With procurement contracts and practices under the microscope in the media and before Congress, companies supporting the U.S. Department of Defense (DoD) and other government agencies must remain mindful of the need to offer the best possible value.
Lean management, straightforward lines of communication and a commitment to God, Country and Family ensure that King Aerospace capably fulfills this important and privileged mission.
“We work diligently to provide the best possible solution for our government customer at the best value for the government and for the taxpayer,” said Mike Riley, company contracts manager. “That is how we approach every contract because, after all, we are all taxpayers, too.”
Brian Sinkule, chief financial officer, is a 30-year industry veteran and very familiar with the nuances of government procurement contracts. He noted that, although DoD maintains compliance requirements for all approved contractors to help keep costs in check, most large companies simply have “a lot of bureaucracy built into their processes.
“With a smaller company like King Aerospace, the government avoids paying for the layers upon layers of management that are common at larger entities,” he said. “We maintain a lean cost structure that really does provide the best value to our government customers.”
This commitment extends far beyond numbers on a spreadsheet. For King Aerospace Chairman and Founder Jerry King, the privilege to serve the country in this capacity is very personal.
“I am forever grateful to the U.S. Air Force, in particular, because had it not been for the Air Force there wouldn’t be a King Aerospace today,” he said. “Throughout our company, we share a similar commitment to protect and defend our beautiful country as those serving, and who have served, in our armed forces.”
In fact, more than 33% of King Aerospace team members have served in the military, and that is by design. “We want people with that same team spirit and sense of patriotism to come work for our company, earn their King Aerospace wings and continue their commitment to service,” King added.
Family-owned and “built differently”
Of course, practically every smaller company also wants to become a larger company, and King Aerospace is no exception. For more than 30 years, however, the family-owned company has successfully maintained a leaner operational model even as it, too, has expanded its footprint and services.
“It comes down to growing your cost structure at a lower level than your revenue stream,” Sinkule added. “When King Aerospace bids for a new contract, I don’t need to cover the costs for dozens of company executives. We are able to still grow as a company and grow our capabilities without raising those costs.”
While additional staff may be needed to execute a contract responsibly and effectively, “that usually doesn’t require another executive,” noted Riley, who served as a U.S. Air Force procurement officer before joining King Aerospace in 2015. “That enables us to be more responsive, less bureaucratic and less costly.”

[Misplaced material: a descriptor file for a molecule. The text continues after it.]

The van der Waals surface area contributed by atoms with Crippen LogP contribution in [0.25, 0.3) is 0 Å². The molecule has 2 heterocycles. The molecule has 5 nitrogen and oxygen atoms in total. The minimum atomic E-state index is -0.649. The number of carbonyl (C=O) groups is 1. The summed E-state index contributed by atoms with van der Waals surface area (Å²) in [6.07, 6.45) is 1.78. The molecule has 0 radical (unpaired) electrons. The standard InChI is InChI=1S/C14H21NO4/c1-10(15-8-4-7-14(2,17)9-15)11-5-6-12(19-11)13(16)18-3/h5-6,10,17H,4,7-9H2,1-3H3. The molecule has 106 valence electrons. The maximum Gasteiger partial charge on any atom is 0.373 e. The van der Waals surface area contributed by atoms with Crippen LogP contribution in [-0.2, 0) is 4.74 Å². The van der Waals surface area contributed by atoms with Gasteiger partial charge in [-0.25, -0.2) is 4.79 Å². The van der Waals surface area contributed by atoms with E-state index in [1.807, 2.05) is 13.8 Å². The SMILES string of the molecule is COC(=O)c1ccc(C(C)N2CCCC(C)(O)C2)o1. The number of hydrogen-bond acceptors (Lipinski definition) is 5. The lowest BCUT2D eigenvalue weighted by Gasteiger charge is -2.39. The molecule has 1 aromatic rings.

Companies must also resist “mission creep” and adding costs as work on a contract progresses. “Other companies may also look [at government contracts] for opportunities to add costs down the line,” Riley continued. “There are lots of times when a contractor may come back and say, ‘we bid to do A-B-C, but you really want A-B-C-D.’
“King Aerospace does not overstep like that,” he emphasized. “We are up front about exactly what we determine will be necessary to fulfill our government customer’s requirements.
“We’re built differently than most of our competitors,” he continued. “We’re staffed differently, and we execute differently. We’re more responsive and less costly. And, I truly believe – I know – that our government customers appreciate that very, very much.”
Serving our customers, not just the bottom line
Of course, value extends far beyond cost considerations to other metrics, including the ability to perform quality work, on time and to the customer’s complete satisfaction. By definition, leaner operations also require fewer layers of communication.
“It might take weeks for a request to pass through all the channels at larger organizations,” Riley says. “Our customers know that if they have a question or concern, they can simply give me a call and have an answer immediately.”
A strong company ethos, commitment to Servant Leadership and adherence to its Cornerstone Principles all guide King Aerospace’s relationship with the government. Sinkule, a longtime finance expert who “is always worried about the bottom line,” admitted he must still occasionally adjust his thinking a bit.
“It actually creates a little bit of conflict sometimes between Mr. King and me, but it’s a healthy conflict,” he chuckled. “I try to move him more my way and he tries to keep me more his way, opening my eyes to the fact there’s more to business than that ‘bottom line’ way of thinking.”
“He truly has a different mission in life,” he concluded, “and that takes some getting used to for a CFO. Most of us usually don’t get to live in that kind of world.”